Tuesday, March 5, 2013

The Cedar Glade...

is what it was always called.  Mostly cedar, pine and few hardwoods grew here on the rocky side of the ridge.  Before the tornado you could not see the sky line well.  Now it looks bare to me.
 Seeing the top of the ridge is something new in my lifetime.
Years before my memory Dad and Mom had goats
 on this hill side keeping the underbrush clear.
  The briers make it almost impossible to walk.
Here lie the roots of an ancient cedar torn up by the tornado but the loggers were able to save it for lumber.  Much they could not for if a tree is twisted so will the lumber tend to twist.
You can see the healed twist in this small tree.
Many cedars could not be used for lumber
but can be split for fence posts
A pair of Osage Orange or Bodark trees
 One gone one twisted and split but still living. 
Supposed to be the best tree for making bows.
It is sad to see the destruction 
but the tiny cedar trees are growing again.
In sixty years you'll never know the damage that was here.
Returning from my walk
A frost bitten vinca tries to convince me its spring.

21 comments:

Arkansas Patti said...

I saw similar things in Florida after a hurricane. Hurricanes often harbor dozens of tornadoes in their midst. Some of my trees that managed to stand were twisted.
I hadn't thought about them not being good for lumber but it makes perfect sense.

Alex J. Cavanaugh said...

How long ago was the tornado? That close to home - scary!

Buttons said...

Oh this feels like home:) B

Deb said...

Love that pretty little sign of soring

Primitive Stars said...

Morning, wow!!!! looks so pretty though...love the little flower peeking out....just banks of snow here, Francine.

Lynne said...

Love how you weave me into your life story with your words and telling . . .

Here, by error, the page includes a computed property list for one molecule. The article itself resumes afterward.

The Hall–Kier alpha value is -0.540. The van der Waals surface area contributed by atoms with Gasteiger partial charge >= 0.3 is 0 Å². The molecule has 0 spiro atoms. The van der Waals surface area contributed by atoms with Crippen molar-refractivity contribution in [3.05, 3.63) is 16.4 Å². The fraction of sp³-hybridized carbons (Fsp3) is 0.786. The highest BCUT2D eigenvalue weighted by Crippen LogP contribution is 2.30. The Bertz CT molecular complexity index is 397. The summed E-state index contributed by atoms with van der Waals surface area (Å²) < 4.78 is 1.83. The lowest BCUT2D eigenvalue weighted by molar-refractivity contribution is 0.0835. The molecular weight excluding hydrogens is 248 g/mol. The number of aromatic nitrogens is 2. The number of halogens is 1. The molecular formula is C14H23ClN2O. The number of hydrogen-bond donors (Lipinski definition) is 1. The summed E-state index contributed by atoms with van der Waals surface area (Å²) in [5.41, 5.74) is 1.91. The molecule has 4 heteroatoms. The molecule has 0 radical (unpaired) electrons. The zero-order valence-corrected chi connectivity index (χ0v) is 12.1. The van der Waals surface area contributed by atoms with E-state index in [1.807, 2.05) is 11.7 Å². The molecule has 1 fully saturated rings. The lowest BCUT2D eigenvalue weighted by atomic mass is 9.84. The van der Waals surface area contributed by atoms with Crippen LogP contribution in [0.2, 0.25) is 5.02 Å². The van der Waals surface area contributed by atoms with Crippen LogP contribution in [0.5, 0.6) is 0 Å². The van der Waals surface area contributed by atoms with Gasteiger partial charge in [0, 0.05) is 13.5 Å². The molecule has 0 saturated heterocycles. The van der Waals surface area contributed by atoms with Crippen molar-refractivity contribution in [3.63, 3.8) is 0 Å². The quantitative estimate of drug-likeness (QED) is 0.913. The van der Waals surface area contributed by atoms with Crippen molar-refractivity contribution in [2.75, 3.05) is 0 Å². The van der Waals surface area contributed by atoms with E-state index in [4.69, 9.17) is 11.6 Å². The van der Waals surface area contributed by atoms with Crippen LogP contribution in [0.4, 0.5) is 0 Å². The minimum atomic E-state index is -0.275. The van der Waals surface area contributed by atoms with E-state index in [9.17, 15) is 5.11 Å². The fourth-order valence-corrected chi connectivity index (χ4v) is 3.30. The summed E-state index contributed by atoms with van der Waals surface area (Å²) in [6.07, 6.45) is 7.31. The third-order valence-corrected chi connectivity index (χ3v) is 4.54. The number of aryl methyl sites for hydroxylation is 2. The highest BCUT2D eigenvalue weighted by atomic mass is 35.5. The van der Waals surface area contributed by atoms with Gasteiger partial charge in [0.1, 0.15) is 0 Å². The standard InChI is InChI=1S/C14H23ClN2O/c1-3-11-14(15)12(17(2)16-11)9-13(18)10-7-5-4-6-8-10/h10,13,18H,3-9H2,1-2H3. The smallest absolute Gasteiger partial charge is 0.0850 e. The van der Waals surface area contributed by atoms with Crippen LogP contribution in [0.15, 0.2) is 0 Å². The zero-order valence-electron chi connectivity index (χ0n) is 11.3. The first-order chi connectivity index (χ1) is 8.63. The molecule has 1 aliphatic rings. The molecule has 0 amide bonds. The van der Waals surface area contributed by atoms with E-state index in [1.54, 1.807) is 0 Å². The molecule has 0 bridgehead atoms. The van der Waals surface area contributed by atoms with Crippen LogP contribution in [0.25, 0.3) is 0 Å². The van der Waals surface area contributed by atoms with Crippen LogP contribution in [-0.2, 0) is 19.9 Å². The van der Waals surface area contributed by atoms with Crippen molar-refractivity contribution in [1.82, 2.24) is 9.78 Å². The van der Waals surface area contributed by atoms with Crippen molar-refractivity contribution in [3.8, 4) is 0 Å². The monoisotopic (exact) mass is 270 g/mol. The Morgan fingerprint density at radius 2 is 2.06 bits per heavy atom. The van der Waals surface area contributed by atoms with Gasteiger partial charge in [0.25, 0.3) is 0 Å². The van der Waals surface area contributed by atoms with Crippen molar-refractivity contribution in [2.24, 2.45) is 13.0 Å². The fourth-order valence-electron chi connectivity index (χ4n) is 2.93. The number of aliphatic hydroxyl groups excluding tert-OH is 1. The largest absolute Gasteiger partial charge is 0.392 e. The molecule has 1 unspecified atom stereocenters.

When was the tornado . . .

the canned quilter said...

Never heard an Osage Orange called a Bodark! Around here you see fence lines of Osage Orange. I never saw the tree until I moved here.

Country Gal said...

Lovely photos Gail ! We have quite a few twisted trees here as well and very weathered to but for me I find they make for interesting photography . For ever one that dies there's always one born , hope the new little trees grow big and live full life ! Have a good day !

Linda Wildenstein said...

I love it when you take me along for a "look, see". I learn so much. When was the tornado? Oma Linda

Manzanita said...

An interesting walk through your forest. Goats are so neat. I used to raise angora goats for spinning. I had about 40 goats and they kept the area looking like a golf course. Now, sadly, I have to pay men to mow. I miss the goats.

TexWisGirl said...

glad things are growing back again.

Sandra said...

i am a tad envious of all you have to see when you walk. and even one tree down changed the sky line..

McGuffy Ann said...

A pensive post of both damage and healing. Beautiful.

Empty Nester said...

Some of the nature hurricane Hugo destroyed in 1989 never recovered. The landscape remained forever scarred. Now, it's construction that does the same thing around here. I don't like it.

Sandy said...

You can really see the evidence of tornado damage, the turning of tree's. What will happen with the logs already cut, will they be fence posts?

Far Side of Fifty said...

Looks like spring to me! :)

Susan Kane said...

The land manages to heal, altho our memories do not. Was this tornado in the series of ones that took our Joplin, MO? So horrible. Glad you and yours remained safe.

Farm Girl said...

I was trying to remember that name the other day, Bodark Trees. My Dad used them for fence posts.
It really is an amazing walk.

Josie Two Shoes said...

I look at the tree trunks twisted by tornadoes, and I cannot help but liken them to our lives, sometimes also twisted by the storms of life, but somehow we find ways to heal or repurpose, maybe moving in a new direction or starting over with new growth. I see damage, but I also see resilience, and I like that a lot! Loved the little vinca too, you've got to like determination to make your presence known, even if it freezes itself in the process! Another lovely walk, a girl could get used to these! Perhaps you need to do videos we could use with our treadmills! :-)

LindaG said...

Ah, Vinca! We have those here. I wondered what they were. :-)

I've never had a skyline like that, but I do know what hurricanes, typhoons, and tornadoes can do. Glad you are here to show us the pictures.
Had not realized you'd had a tornado.

*hugs* and God bless. ♥

Sue said...

That little Vinca is so cheerful!

It's amazing how nature restores herself, isn't it?

=)